About This Item
- Full TextFull Text(subscription required)
- Pay-Per-View PurchasePay-Per-View
Purchase Options Explain
Share This Item
During the past 4 years, a previously unexplored 3,000-sq mi (7,800 sq km) overpressured area in the eastern Green River basin has developed into a major gas province which should ultimately produce more than 20 Tcf. Production is from lenticular sandstones in the Upper Cretaceous Lewis Shale and Mesaverde Group. Abnormally high pressure gradients of 0.5 to 0.86 psi/ft are caused by the generation of natural gas from coals and carbonaceous shales in the Mesaverde Group and perhaps from other source rocks such as the marine Lewis and Cody Shales. Because cumulative gas generation from coals increases approximately exponentially with increases in temperature and depth, the largest volumes of gas and the highest pressures should have been generated in the deepest parts of th basin. The deepest rocks (15,000 to 20,000 ft; 4,600 to 6,100 m) are sparsely explored but may prove to be the most productive parts of the overpressured area for the following reasons. (1) Higher pressures result in more gas in the available pore space. (2) Sufficient gas should have been generated at these depths to fill all available pore space in Mesaverde and Lewis sandstones, and to reduce water saturation to an immobile minimum. More total pay should thus be expected than in shallower areas where water production is a common problem. (3) Higher pore-fluid pressures increase the ease with which natural fracturing of rock units can occur and more fracturing should enhance reservoir performance. (4) Younger sandstones in the Upper Cretaceous Lance and Paleocene Fort Union Formations are also overpressured in the deepest basin areas because of gas generation from associated coals and carbonaceous shales. These formations should contain significant gas accumulations.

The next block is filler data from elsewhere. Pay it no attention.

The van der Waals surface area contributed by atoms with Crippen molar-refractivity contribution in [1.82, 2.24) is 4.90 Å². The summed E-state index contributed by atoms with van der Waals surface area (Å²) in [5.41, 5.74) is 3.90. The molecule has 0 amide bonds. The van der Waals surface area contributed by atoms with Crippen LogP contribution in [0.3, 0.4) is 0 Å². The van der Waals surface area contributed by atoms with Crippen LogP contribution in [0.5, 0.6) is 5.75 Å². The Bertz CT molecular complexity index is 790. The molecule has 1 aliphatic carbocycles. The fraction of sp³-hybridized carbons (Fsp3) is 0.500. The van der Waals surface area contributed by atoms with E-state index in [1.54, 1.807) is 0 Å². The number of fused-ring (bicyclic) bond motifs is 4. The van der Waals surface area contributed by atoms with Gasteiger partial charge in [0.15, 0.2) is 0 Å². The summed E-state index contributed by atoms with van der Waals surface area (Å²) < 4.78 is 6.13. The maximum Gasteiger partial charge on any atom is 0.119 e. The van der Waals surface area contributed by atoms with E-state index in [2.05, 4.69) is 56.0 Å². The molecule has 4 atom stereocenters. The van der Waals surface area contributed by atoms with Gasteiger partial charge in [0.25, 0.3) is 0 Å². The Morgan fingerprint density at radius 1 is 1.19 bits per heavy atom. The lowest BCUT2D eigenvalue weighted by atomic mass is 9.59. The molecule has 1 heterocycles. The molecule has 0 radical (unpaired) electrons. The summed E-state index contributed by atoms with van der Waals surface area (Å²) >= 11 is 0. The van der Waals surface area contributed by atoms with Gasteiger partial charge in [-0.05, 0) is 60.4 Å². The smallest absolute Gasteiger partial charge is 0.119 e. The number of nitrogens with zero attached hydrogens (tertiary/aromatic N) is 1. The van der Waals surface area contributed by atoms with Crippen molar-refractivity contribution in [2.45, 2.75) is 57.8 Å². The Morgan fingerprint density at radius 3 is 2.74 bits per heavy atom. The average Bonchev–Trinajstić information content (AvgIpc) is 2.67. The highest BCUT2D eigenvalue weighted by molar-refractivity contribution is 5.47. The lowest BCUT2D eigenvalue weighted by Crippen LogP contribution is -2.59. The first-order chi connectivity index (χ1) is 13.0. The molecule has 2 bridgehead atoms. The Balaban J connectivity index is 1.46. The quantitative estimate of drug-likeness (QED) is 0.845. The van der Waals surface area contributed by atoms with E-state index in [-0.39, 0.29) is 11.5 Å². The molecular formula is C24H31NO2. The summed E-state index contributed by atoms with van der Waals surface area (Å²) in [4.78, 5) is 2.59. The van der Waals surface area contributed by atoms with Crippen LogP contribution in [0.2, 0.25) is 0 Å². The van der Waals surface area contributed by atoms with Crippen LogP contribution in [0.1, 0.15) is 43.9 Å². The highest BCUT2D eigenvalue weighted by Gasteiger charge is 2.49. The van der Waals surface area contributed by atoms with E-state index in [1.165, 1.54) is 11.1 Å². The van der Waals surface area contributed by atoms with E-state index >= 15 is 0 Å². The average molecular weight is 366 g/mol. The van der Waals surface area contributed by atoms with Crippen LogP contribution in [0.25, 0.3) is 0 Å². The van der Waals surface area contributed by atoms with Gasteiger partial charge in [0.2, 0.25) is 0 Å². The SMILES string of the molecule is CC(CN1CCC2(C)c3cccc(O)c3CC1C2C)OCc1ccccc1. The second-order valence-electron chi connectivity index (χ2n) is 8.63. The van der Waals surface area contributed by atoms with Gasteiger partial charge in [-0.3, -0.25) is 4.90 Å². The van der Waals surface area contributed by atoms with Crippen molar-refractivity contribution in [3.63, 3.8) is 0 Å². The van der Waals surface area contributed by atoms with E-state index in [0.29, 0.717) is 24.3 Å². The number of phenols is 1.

Pay-Per-View Purchase Options
The article is available through a document delivery service. Explain these Purchase Options.
|Protected Document: $10|
|Internal PDF Document: $14|
|Open PDF Document: $24|
Members of AAPG receive access to the full AAPG Bulletin Archives as part of their membership. For more information, contact the AAPG Membership Department at [email protected].